Mary Doherty was speaking about a prenatal test that can tell if a baby has Down Syndrome
Non-Invasive Prenatal Testing is able to tell pregnant women, with 99% accuracy, whether their babies have Down Syndrome.
While the test has been around for awhile it is slowly being rolled out publicly across several countries.
In Denmark, where tests for Down Syndrome are widely available, just 10 children were born with the disability last year.
Pat Clarke from Down Syndrome Ireland has said that given the population of the country, the should have been around 120.
Speaking on Newstalk Breakfast, he said that he believes that in certain countries there is pressure being put on expectant mothers to test their babies for Down Syndrome, and to terminate pregnancies following a positive result.
"We are facing a situation where in the developed world, there is going to be fewer and fewer babies born with Down Syndrome, and ultimately in the developing world there will be continued increases in numbers."
He said this is the reason the UN introduced 'World Down Syndrome Day', so countries are obliged to raise awareness on the condition and to protect families in the developing regions.
"The fact that you have a disability does not mean you are going to lead an unsatisfactory life," he added.
Mary Doherty, whose eight year old son Aaron has Down Syndrome, reiterated his point.
"It’s a societal problem that we don’t see people with disabilities as the human beings that they are, and the abilities that they have and what they have to offer the world."
"They are absolutely valuable people, but unfortunately society doesn’t see people with disability like that."
She also gave her view of the test: "It saddens me that it has become a topic like this. What we need to be promoting is people with Down Syndrome and their abilities."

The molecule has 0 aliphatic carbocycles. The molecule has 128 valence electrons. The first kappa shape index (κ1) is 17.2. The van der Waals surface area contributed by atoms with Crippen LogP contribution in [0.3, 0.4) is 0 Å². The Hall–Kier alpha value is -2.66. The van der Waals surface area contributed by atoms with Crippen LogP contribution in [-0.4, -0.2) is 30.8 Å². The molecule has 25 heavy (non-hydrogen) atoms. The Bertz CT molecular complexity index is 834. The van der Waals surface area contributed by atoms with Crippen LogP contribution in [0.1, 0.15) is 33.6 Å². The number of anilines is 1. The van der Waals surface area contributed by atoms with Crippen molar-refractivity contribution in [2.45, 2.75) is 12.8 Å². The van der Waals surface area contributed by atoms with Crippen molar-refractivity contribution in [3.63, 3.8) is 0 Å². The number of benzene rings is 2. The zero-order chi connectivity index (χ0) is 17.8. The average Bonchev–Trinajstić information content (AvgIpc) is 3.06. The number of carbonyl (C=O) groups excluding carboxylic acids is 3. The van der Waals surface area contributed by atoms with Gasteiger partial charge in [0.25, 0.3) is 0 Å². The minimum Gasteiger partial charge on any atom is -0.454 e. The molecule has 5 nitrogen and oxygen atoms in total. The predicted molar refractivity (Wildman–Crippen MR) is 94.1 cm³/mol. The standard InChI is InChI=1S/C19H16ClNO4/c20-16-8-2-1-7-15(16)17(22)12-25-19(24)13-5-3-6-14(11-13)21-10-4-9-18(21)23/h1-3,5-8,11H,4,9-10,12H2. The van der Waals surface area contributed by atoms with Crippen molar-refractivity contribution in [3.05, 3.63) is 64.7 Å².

Mary said she chose not to have the test even after she had her son Aaron: "There wasn’t anything I was going to do about it if my second or third child had Down Syndrome."
Pat Clarke explained that testing before birth is not a new development: "This is something that has been with us for the better part of 40 years."
Originally there was the amniocentesis test which was quite invasive and could lead to spontaneous terminations.
Pat said it was also highly unreliable and "research has shown that up to 700 babies in the UK were terminated in the UK who didn't have Down Syndrome despite the test showing up that they did".
He also said that Down Syndrome Ireland and organisations internationally don't tend to take a hard-line view on the test.
"It would be parental choice and we would not try to intervene in any family’s decision because we don’t know what their particular circumstances are."
"What we would advise is they get good information that takes into account their values and their culture, and to get information about the disability itself."
Pat said he has come across cases where expectant mothers receive the news of a positive result and then are given no follow up information in terms of the disability, support services or where to get more information.
Non-Invasive Prenatal Testing is not not funded by the Health Service Executive (HSE) in Ireland, but can be carried out privately for a fee.